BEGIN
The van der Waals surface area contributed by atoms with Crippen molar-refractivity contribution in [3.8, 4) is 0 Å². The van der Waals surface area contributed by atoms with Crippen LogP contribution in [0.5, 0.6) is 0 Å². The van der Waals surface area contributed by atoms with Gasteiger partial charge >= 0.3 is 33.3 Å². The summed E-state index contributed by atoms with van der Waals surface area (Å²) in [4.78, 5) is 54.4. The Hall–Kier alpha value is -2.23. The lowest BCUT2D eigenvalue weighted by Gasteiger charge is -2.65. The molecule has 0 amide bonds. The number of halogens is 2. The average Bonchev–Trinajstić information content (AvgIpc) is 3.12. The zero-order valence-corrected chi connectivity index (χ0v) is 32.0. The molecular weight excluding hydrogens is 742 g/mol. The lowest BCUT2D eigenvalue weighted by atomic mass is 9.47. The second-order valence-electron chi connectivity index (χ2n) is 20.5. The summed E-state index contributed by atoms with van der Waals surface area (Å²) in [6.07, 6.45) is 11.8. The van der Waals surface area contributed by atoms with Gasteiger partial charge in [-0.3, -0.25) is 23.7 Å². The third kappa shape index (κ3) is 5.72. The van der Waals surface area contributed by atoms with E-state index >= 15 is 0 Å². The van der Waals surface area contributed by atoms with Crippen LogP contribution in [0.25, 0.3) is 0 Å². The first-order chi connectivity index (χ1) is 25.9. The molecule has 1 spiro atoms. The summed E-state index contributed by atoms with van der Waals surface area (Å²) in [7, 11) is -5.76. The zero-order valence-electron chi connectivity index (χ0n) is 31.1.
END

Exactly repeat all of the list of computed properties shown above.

The van der Waals surface area contributed by atoms with Crippen molar-refractivity contribution in [3.8, 4) is 0 Å². The van der Waals surface area contributed by atoms with Crippen LogP contribution in [0.5, 0.6) is 0 Å². The van der Waals surface area contributed by atoms with Gasteiger partial charge >= 0.3 is 33.3 Å². The summed E-state index contributed by atoms with van der Waals surface area (Å²) in [4.78, 5) is 54.4. The Hall–Kier alpha value is -2.23. The lowest BCUT2D eigenvalue weighted by Gasteiger charge is -2.65. The molecule has 0 amide bonds. The number of halogens is 2. The average Bonchev–Trinajstić information content (AvgIpc) is 3.12. The zero-order valence-corrected chi connectivity index (χ0v) is 32.0. The molecular weight excluding hydrogens is 742 g/mol. The lowest BCUT2D eigenvalue weighted by atomic mass is 9.47. The second-order valence-electron chi connectivity index (χ2n) is 20.5. The summed E-state index contributed by atoms with van der Waals surface area (Å²) in [6.07, 6.45) is 11.8. The van der Waals surface area contributed by atoms with Gasteiger partial charge in [-0.3, -0.25) is 23.7 Å². The third kappa shape index (κ3) is 5.72. The van der Waals surface area contributed by atoms with E-state index >= 15 is 0 Å². The van der Waals surface area contributed by atoms with Crippen LogP contribution in [0.25, 0.3) is 0 Å². The first-order chi connectivity index (χ1) is 25.9. The molecule has 1 spiro atoms. The summed E-state index contributed by atoms with van der Waals surface area (Å²) in [7, 11) is -5.76. The zero-order valence-electron chi connectivity index (χ0n) is 31.1.